To Noel's knowledge, there are no similar services currently available for researchers. The timeline of a project will influence pricing, but Noel said it will be between $75 and $110 per patient sample. Researchers would ultimately save on costs for staff and space to collect and store samples, which Noel estimated at about $225 for research and more than $300 per sample in clinical trails.

Once a donor is recruited by DNAsimple, that person becomes part of the database and can provide samples for many different research studies. The firm compensates donors $30 per sample each time one is solicited.

The firm actively recruits some donors who might be interested in helping genetic research by reaching out to genetic disease support groups. Noel said it also hired two staff members to find more donors, attracting them using Google Ads and Facebook. 

Donors seem to appreciate that they don't have to leave their homes to help research, and that they can also make a little money, Noel said.

DNAsimple is also interested in partnering with support groups and disease-focused organizations. "It turns out, some people want to give their sample but don't care about [the compensation]," Noel said, so the company is looking to partner such that subjects can donate the money rather than keep it.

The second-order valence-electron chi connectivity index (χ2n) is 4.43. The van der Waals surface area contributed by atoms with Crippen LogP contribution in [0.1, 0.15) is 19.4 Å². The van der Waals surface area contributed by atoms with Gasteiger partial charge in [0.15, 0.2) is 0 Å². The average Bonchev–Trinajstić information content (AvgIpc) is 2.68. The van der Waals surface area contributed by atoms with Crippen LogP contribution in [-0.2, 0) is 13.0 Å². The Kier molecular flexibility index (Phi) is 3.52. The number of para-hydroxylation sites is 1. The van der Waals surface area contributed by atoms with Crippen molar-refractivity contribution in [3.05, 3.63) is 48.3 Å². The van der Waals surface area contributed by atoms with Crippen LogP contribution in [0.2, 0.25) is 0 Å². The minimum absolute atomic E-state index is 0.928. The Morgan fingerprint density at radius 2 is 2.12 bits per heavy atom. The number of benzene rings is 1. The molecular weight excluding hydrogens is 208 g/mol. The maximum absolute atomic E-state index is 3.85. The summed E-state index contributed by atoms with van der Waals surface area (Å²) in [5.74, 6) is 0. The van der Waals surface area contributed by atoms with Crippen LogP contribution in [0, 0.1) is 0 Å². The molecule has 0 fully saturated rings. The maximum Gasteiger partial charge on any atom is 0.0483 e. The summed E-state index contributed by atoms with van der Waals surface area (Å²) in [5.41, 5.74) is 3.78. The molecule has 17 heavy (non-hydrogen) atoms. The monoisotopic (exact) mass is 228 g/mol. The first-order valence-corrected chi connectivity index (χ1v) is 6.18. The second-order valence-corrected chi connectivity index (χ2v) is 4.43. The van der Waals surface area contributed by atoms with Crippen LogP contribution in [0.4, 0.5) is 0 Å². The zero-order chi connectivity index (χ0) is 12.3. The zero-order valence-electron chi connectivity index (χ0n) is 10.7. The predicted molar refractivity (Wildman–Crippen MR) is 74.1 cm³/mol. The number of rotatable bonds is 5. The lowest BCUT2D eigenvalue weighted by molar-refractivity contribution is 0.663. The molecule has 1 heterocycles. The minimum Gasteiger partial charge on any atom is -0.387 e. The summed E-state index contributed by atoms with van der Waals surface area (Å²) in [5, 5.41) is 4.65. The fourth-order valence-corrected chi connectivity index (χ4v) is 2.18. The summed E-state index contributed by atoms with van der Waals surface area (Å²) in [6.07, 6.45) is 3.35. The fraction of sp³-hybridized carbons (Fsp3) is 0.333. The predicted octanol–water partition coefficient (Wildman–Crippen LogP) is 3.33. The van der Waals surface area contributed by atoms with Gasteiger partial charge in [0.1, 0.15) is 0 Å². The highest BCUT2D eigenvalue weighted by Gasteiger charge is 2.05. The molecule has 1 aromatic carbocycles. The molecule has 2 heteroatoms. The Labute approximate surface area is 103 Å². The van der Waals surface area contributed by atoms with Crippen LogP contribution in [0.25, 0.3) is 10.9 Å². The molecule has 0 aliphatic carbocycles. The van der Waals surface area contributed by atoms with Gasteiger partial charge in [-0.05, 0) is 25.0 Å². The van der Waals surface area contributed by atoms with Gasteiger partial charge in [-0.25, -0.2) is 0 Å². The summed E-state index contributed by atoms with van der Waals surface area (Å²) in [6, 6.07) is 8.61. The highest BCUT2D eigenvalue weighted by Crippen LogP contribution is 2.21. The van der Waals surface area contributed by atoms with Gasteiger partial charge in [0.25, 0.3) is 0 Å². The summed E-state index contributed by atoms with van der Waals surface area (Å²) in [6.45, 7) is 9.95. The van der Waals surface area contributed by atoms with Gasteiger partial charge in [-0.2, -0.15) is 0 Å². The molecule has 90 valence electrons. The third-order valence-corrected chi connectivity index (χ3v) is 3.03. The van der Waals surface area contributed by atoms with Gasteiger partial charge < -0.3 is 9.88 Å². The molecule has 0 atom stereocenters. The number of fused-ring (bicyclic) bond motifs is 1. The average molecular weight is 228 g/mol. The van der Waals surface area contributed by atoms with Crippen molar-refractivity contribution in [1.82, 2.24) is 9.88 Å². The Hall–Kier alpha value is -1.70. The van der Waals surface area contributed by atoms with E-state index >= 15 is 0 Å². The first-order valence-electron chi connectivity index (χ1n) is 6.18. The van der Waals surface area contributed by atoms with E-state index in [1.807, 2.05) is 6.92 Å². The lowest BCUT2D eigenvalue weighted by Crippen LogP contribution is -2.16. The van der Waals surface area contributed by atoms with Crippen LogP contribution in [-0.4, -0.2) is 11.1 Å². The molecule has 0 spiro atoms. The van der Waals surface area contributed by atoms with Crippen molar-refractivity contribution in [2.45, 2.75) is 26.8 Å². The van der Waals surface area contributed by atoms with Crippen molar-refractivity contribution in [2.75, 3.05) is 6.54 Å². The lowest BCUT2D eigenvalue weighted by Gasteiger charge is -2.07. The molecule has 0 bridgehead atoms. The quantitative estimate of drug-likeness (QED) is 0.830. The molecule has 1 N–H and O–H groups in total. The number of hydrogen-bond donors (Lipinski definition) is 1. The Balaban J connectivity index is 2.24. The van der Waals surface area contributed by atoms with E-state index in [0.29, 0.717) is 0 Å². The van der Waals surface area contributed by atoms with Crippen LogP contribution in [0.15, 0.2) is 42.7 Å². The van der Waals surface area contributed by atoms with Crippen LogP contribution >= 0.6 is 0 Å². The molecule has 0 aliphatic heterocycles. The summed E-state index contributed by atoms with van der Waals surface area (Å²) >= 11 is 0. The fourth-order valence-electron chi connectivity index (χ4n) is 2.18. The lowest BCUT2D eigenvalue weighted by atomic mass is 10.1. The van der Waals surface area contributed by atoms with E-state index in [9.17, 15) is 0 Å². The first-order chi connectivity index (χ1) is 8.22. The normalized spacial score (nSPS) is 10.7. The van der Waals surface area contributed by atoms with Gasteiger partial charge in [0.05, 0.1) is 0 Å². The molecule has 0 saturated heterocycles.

The firm currently has donors fill out a basic questionnaire for anonymous DNA donation. Once a potential cohort is identified, researchers have the option of providing additional questionnaires for the donors.

DNAsimple has also partnered with another startup, PicNicHealth, to potentially provide more complete medical records on donors who are willing to participate.

Also funded by the Y Combinator, PicNicHealth aims to help people gather their medical records from every healthcare provider ever visited since birth, electronically archiving those files in one database. If donors consent, that medical data could be included as part of the package with the saliva sample.

"A simple questionnaire will give you a glimpse of the current time point, but some researchers will be interested in having doctors' notes and more details," Noel said.

DNAsimple hopes to avoid privacy issues by not allowing any breeches of anonymity, even if a researcher were to discover information potentially related to a donor's health.

And unlike Ancestry Health or 23andMe — which have launched research arms that use customer genetic and family history data — DNAsimple will not be doing any sequencing or data analysis.

"They run into the same problems as research institutes and hospitals have; you're going to have a bank of data you need to maintain and take care of," Noel explained.

There is currently a handful of other companies, such as GenomeConnect, which can provide researchers with genomic data for research. "One limitation is how much you can really use or trust sequencing data from 10 years ago, or the validity of variants at low sequencing coverage," Noel pointed out.

Furthermore, anyone can register with DNAsimple, but people wishing to contribute to GenomeConnect must already have had genetic testing done, or have a family member who had, to register with them, Noel explained.